Vol 14 Edition 1

Simple help offer signals compassion

After working for a decade at the Townsville Hospital and Health Service, harm reduction officer Brent Fergusson has settled on one question he can ask clients that immediately puts them at some ease.

The simple, clear and direct words with which he greets them are: “How can I help you?”

His NSP at the Alcohol, Tobacco & Other Drugs Service (ATODS) is contained within a multi-service facility.

Brent Fergusson. Picture: Donna Larcom/Northern Exposure

Therefore, when people arrive, they could be wanting anything from a dental check-up to some injecting equipment.

Brent recalls an afternoon of service that shaped his attitude: “One afternoon a man came in who was thin, barefooted and messy. I said ‘Do you want some sharps, mate?’ He said, ‘Nah, I’m here for the dentist’.

“That same afternoon two guys came in wearing satin shirts, one had a bluetooth [device] in his ear; they were looking a million bucks. We had a mental health conference on. I said ‘Are you here for the conference?’ They said ‘No. We want some sharps’.

“What I’ve done since then is not ask clients ‘Do you want the usual’ or ‘Are you here for sharps’. I say to clients ‘How can I help you?’”

He uses a version of ‘walk a mile in my shoes’ philosophy: “We can use the words ‘non-judgmental’ but that is pretty hard to do.

“What I do is I put myself on the other side of the fence and ask myself ‘If this person was delivering this message to me, how would I like to hear it? How would I like to be spoken to? If my son or my wife or mate was accessing this service, how would I like them to be dealt with?’ ”

The Townsville NSP is associated with nine secondary sites as well as numerous pharmacies providing sterile injecting equipment.

Brent says he experienced his own life-change about 16 years ago which led him to do some training in the health sector, during which he was sent on placement to the Townsville NSP. Eventually, after some time in youth services where he worked on a project about teen injecting, he ended up working at the Townsville NSP.

He discovered that listening to clients and finding out about their needs was far more important and effective than him trying to direct things.

“Really listening and addressing their concerns – not just listening so I can then talk at them and get some sort of intervention to make my stats look good,” he says.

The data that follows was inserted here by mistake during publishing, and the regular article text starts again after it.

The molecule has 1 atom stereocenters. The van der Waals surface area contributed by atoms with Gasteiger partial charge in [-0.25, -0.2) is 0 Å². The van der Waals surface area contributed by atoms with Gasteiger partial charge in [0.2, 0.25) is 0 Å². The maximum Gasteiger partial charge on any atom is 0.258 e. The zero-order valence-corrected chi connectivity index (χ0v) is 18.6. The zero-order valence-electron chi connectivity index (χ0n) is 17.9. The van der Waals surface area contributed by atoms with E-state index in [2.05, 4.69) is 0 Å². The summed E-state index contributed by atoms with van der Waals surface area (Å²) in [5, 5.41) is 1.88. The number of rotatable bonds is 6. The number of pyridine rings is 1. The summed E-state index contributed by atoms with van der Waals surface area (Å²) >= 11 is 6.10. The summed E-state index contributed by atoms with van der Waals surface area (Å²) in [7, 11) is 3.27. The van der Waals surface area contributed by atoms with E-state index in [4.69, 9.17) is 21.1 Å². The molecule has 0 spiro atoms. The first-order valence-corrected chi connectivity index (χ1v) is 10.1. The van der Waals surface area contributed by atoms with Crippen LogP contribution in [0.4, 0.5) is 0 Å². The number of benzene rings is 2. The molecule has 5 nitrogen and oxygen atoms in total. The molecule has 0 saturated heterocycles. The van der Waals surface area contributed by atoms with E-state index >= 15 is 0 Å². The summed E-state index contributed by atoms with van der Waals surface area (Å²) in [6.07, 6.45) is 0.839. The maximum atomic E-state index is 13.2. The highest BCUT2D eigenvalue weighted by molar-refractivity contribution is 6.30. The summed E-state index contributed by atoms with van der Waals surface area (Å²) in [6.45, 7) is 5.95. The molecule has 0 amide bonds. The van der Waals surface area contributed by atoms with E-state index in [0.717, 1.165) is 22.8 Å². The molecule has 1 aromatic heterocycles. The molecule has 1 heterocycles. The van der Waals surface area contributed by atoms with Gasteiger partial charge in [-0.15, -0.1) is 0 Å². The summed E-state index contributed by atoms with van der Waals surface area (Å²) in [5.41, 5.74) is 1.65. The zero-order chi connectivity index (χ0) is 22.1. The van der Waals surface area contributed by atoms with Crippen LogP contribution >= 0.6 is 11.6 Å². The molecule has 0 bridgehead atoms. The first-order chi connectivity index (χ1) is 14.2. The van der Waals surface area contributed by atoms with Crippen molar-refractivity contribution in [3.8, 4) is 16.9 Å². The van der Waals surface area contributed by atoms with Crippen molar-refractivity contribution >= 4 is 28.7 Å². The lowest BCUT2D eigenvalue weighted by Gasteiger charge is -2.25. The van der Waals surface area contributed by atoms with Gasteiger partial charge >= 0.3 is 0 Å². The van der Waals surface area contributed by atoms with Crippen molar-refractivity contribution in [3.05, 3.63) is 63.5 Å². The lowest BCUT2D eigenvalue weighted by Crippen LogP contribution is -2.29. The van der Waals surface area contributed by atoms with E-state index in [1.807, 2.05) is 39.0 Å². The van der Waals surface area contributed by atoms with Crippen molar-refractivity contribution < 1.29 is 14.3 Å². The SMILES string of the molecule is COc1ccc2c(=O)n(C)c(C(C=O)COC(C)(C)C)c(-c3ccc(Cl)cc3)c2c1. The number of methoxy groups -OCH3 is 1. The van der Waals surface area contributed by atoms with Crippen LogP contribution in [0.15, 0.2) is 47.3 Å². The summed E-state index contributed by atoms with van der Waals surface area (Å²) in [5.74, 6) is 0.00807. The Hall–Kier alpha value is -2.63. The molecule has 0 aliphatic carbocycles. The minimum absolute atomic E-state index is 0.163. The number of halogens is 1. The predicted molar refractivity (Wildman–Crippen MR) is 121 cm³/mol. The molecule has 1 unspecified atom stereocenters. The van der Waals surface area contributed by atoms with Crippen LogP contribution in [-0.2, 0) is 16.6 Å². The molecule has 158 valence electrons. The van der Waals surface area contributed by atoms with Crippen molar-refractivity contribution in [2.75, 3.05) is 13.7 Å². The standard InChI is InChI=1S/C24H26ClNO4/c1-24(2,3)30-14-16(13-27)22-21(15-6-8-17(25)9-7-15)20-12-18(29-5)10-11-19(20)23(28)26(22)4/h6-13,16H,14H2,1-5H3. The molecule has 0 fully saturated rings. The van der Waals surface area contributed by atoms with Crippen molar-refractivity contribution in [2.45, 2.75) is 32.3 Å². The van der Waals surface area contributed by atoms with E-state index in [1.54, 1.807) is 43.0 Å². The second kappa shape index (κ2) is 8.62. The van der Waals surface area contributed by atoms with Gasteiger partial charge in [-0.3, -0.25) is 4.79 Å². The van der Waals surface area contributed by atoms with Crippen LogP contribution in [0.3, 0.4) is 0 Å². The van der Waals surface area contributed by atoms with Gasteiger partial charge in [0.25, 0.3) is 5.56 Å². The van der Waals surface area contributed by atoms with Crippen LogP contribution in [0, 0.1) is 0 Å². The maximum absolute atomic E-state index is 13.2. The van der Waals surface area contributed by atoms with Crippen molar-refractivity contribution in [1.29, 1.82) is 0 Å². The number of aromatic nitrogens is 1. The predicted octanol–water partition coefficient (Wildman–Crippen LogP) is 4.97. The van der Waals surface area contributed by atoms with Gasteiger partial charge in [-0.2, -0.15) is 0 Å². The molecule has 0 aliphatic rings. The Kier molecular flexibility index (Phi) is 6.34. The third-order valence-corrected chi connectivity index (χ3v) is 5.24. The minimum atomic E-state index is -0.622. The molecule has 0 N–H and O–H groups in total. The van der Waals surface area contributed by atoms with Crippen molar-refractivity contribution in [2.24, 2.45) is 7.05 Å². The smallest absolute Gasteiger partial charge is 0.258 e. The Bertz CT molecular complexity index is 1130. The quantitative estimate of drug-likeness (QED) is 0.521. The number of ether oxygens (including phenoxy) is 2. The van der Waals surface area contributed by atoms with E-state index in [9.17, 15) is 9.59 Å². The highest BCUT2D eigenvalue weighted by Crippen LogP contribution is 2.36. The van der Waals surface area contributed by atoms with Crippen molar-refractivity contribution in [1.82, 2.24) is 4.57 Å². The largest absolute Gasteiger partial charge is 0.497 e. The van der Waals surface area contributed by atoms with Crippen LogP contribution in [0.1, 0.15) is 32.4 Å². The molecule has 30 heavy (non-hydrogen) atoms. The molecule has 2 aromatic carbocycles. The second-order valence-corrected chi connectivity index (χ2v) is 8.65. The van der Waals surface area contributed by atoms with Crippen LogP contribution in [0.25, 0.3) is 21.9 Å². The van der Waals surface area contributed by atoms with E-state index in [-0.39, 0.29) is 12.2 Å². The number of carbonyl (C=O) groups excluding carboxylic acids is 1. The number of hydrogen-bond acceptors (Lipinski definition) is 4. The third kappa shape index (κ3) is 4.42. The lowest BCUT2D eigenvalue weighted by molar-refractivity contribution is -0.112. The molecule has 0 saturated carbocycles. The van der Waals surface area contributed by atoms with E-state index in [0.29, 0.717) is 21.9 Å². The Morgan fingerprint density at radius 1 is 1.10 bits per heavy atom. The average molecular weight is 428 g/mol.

Brent says that even though an NSP worker might have had many years of regularly dealing with a particular client, that client might suddenly want some help with their injecting use and seek help to change their life.

“And usually they ask for help on a Friday afternoon when you’re nearly closed,” he says. “Other people want help straight away – the people you would least expect.”

Crucially, he tries to keep an open mind. “We all have our little ways – we judge people, we compartmentalise them, we put them in boxes,” he says.

“If you’ve seen Trainspotting, that’s what I thought a drug-user was like: dishevelled, homeless. The reality is vastly different.”

Another important part of Brent’s job is connecting not only with secondary NSPs and the local pharmacies, but also building relationships with health professionals who are in their early training.

He has created opportunities for engagement, such as getting an ‘Introduction to the NSP’ included in the induction process for all ATODS staff and students on placement. Each of these people spends at least one afternoon with him in the NSP.

“I like them to be here, sitting behind the counter with me; they get to see brief interventions in action, and get to see for themselves the high level of function from the majority of our consumers,” he says.

He also helps do an annual tutorial at James Cook University for third-year medical students in which he discusses safer injecting practices and NSP access. “The session is always a hit with the doctors-to-be,” he says.

– Andrew Stephens

 

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